3 Tips for post-event surveys

3 Tips For Post-Event Surveys

We recently completed an analysis of one of the largest single-day fundraising events in the world called Darkness Into Light benefitting the Irish charity Pieta House. As part of that analysis, we created an online survey…and sent it to 48,000 of the 130,000 people who participated in the event this year. Since many of you are also in the height of your “event season” we thought it would be helpful to share some of our top tips for building and deploying post-event surveys…

  • Survey_MayaAngelouQuote_BlueBegin building your survey(s) at least one month out from your event. (I know, right at your busiest time!) But, you’ll need enough time to write the questions, edit them and then build the survey in whatever online tool you decide to use. We like Survey Monkey because of their smart skip features, branding capabilities and analytics tool.
  • Send your survey within one week after the event…ideally one day after the event. That said, we have seen event surveys perform quite well (achieve high response & completion rates) even when they are sent several weeks (even months!) after the event. This speaks to the fact that most event participants are highly motivated to help the charity improve. However, if you’re aiming to hear from your most unmotivatedparticipants (i.e. those that didn’t fundraise), then the sooner you send the survey, the better.

We typically write surveys keeping in mind all of the ways the participant base can be segmented…and write specific questions (or series of questions) that relate to their…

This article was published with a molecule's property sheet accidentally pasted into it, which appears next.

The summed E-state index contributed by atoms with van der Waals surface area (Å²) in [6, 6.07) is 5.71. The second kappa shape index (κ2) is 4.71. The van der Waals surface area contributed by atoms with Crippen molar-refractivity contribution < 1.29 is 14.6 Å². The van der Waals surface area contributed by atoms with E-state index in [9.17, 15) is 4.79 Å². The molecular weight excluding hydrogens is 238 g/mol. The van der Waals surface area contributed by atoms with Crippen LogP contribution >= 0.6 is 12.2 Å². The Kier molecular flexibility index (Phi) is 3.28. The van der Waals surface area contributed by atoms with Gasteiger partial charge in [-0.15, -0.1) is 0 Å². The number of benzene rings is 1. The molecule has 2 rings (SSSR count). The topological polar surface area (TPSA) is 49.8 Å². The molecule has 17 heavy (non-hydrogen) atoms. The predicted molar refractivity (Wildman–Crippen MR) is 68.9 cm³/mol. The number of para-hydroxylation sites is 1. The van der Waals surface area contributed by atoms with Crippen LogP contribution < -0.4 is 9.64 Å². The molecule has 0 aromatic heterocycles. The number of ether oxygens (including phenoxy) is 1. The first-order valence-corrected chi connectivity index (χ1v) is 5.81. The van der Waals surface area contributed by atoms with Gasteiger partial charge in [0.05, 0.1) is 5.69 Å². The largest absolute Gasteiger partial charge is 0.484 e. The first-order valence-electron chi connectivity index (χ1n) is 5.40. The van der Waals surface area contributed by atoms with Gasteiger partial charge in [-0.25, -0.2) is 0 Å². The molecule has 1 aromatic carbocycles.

• Connection to Cause. How closely were they affected by the cause? Were they a survivor? One of your ambassadors? Or were they just a general “do gooder” or maybe participated just because it was a cool event activity?
  • Registration Type. Were they a “regular” (usually adult) participant? Youth participant? Volunteer?
  • Fundraising Performance & Method. Were they a “zero balance” participant and didn’t do any fundraising (because it wasn’t required?) Or did they raise a little …or a lot? Did they fundraise online, offline or a little of both?
  • Team Affiliation. Were they a team captain, a team member, or did they participate as an individual? Were they part of a corporate team…or maybe another team type?
  • Loyalty. Were they first-time participants? Repeaters? Loyalists?

You may decide to write one (long) survey and use skip features so that people only respond to the questions that are relevant to them. If that’s not possible, then it may makes sense to write shorter, separate surveys for your key (major) participant segments.


As a general rule, the shorter the survey the higher the response and completion rate. According to some research done by SurveyGizmo

  • Surveys should take 5 minutes or less to complete. Although 6 – 10 minutes is acceptable, those that take longer than 11 minutes will likely result in lower response rates
  • On average, respondents can complete 5 closed-ended questions per minute and 2 open-ended questions per minute
  • On average, there’s a 10-15% response rate for external surveys (to customers)

So how does this apply to event participants and post-event surveys? How long can they be before sacrificing results?

In the case of Pieta House’s Darkness Into Light, the post-event survey we created was 52 questions over 38 pages with built-in skips based on team affiliation, fundraising performance and fundraising method (online vs. offline). We sent it out two weeks after the event to 48,000 participants and gave them 10 days to complete it. We sent a reminder email 5 days later.

So, how did we do?

We received over 11,250 responses (those that started the survey) of which 9,221 (82%) were completed. So, that’s a 23% response rate and 19% completion rate… much better than the industry average…and proof that sending a post-event survey relatively late can still deliver results.

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